Creating a Data-Driven Community: How One Texas University System Prioritized Culture Building in Pursuit of Continuous Improvement

Strong Teachers and Leaders
Creating a Data-Driven Community: How One Texas University System Prioritized Culture Building in Pursuit of Continuous Improvement

Effective data use is essential to ensure that every classroom teacher is learner ready on day one. Yet educator preparation programs (EPPs) sometimes struggle to use data to reflect on and continuously improve their programs. Having the right data for continuous improvement is critical, but creating and sustaining a positive culture of data use, as well as building strong relationships with state partners, is just as important – and is often overlooked.

The Texas A&M University System is a statewide network of 11 universities that produces more fully-certified teachers than any other public university system in Texas. Given its reach, it is essential that the system graduates teachers who are learner ready on day one. However, when University leaders examined data from the state’s annual principal survey, which gives principals a chance to provide feedback to EPPs on newly hired teachers, they saw that on average, A&M trained teachers were not performing as well as expected.

From their central position in the vice chancellor’s office, Shonda Gibson and Blake Decker were charged with tackling this issue. Historically, A&M’s EPP leaders used data to make program-to-program comparisons and not necessarily to evaluate their own program’s effectiveness or to look at performance systemwide. Gibson and Decker knew that in order to change this and effectively address lagging teacher performance, they needed to get EPP leaders the right data and help them create a culture of data use focused on continuous program improvement and system-level thinking. This work would require not only a mindset shift within the EPPs but also a reimagining of their relationship with the Texas Education Agency (TEA). Historically, EPP and TEA leaders interacted strictly for compliance purposes and that dynamic needed to be refocused on collaboration and program improvement. To do this, Gibson and Decker at Texas A&M focused on the following:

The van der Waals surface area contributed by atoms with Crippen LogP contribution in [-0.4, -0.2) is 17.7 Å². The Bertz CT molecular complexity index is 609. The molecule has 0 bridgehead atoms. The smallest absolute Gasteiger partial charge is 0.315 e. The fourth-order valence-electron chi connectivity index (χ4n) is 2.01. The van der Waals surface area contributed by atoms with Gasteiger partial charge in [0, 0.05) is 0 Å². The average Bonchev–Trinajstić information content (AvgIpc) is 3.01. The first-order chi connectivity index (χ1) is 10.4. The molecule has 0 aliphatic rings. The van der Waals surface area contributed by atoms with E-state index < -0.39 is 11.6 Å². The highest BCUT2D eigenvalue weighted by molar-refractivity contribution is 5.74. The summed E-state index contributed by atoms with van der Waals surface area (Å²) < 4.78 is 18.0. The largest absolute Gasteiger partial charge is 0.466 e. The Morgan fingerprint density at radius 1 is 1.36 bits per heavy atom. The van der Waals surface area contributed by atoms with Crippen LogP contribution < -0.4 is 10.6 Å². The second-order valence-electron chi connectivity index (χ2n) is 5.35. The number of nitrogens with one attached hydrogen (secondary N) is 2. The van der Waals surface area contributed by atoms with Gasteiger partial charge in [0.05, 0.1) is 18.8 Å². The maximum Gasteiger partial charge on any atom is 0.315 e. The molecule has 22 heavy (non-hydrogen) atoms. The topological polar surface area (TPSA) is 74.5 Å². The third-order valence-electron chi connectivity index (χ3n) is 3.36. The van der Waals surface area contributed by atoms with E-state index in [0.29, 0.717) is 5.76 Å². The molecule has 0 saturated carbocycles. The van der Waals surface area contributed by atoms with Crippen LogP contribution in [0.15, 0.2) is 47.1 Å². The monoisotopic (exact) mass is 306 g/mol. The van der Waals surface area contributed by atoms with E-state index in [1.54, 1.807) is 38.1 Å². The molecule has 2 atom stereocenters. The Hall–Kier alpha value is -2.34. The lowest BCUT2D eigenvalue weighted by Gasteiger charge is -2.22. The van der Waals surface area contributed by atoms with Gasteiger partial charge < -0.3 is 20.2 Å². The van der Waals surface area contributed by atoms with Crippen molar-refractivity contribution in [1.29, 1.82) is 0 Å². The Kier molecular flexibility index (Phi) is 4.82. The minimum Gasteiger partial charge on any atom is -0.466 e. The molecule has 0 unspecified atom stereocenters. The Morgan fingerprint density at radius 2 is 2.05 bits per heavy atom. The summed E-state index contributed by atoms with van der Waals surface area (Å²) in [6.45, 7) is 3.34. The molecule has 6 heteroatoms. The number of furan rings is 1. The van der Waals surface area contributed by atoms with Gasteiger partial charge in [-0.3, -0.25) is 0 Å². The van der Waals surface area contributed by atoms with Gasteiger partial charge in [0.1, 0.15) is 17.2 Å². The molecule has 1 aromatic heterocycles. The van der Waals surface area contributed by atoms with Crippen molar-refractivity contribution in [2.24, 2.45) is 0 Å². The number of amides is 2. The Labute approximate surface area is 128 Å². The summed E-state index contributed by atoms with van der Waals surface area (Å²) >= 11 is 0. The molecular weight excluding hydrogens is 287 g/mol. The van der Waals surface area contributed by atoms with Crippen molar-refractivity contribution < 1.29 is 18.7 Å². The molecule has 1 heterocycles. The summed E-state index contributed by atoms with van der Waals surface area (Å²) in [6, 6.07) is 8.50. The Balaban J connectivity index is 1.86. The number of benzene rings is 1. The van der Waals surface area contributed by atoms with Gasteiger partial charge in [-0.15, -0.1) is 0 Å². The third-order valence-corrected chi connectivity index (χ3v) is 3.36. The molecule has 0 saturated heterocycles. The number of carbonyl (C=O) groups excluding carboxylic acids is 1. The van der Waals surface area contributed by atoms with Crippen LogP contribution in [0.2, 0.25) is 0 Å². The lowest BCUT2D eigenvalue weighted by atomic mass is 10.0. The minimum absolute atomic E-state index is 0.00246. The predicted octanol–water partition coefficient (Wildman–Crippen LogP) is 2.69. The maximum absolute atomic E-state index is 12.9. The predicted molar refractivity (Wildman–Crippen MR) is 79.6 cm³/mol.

1. Strengthening internal communication and capacity
    • Sincerely seeking out feedback: Gibson and Decker began by carving out time to listen to the A&M EPP leaders’ concerns about existing data use requirements and their impact on their work. The deans felt overloaded with data and needed support making sense of it. By creating a space for honest feedback, Gibson and Decker were able to identify and address the underlying issues preventing deans from using data effectively.
    • Investing in leaders: Texas A&M deans participated in a leadership academy that equipped them with the tools they needed to begin creating a culture of continuous improvement throughout the A&M system. As part of this training they built action plans focused on data-informed decision making and check-ins four months after the training gave space for progress-monitoring and evaluating improvement efforts. The time spent together also helped build bridges between programs so that the deans began seeing themselves as part of a university-wide team instead of just individual program leaders.
  2. Building a collaborative relationship with TEA
    • Creating data champions: For Gibson, a crucial part of their success was finding a dedicated and data-driven partner at TEA with whom she could honestly discuss improving the relationship between TEA and A&M EPP deans. With buy in from TEA, the more collaborative relationship helps TEA leaders better understand and meet the needs of the EPP deans, which positions the agency as a partner and resource rather than just a force for compliance and accountability.
    • Facilitating dialogue: Creating space for open dialogue between the A&M deans and TEA proved crucial. Gibson organized calls between the assistant commissioner at TEA and the EPP deans, followed by in-person meetings where both parties could openly discuss their concerns and work toward solutions. These talks revealed similarities in the needs of both groups and allowed for collaboration and mutual investment in finding solutions.

Though it’s still early, Gibson and Decker’s work to shift mindsets on data use has already seen success beyond an improved relationship with TEA. A&M is the first university system in the country to voluntarily undergo the Teacher Preparation Inspection (TPI) process which uses data to review teacher preparation programs for effectiveness across four key dimensions. Opening themselves up to this process is a great indicator of the deans’ new openness to using data to understand their programs’ outcomes and inform improvement efforts.

Texas A&M’s unique partnership with the state lays important foundation for a new, collaborative culture of data use that emphasizes data as a tool for continuous improvement. With the right groundwork in place, A&M’s EPP leaders are better positioned to use high-quality data to improve their program, and produce more effective teachers who better serve students across the state.

 

This blog post is also available as a story on Medium.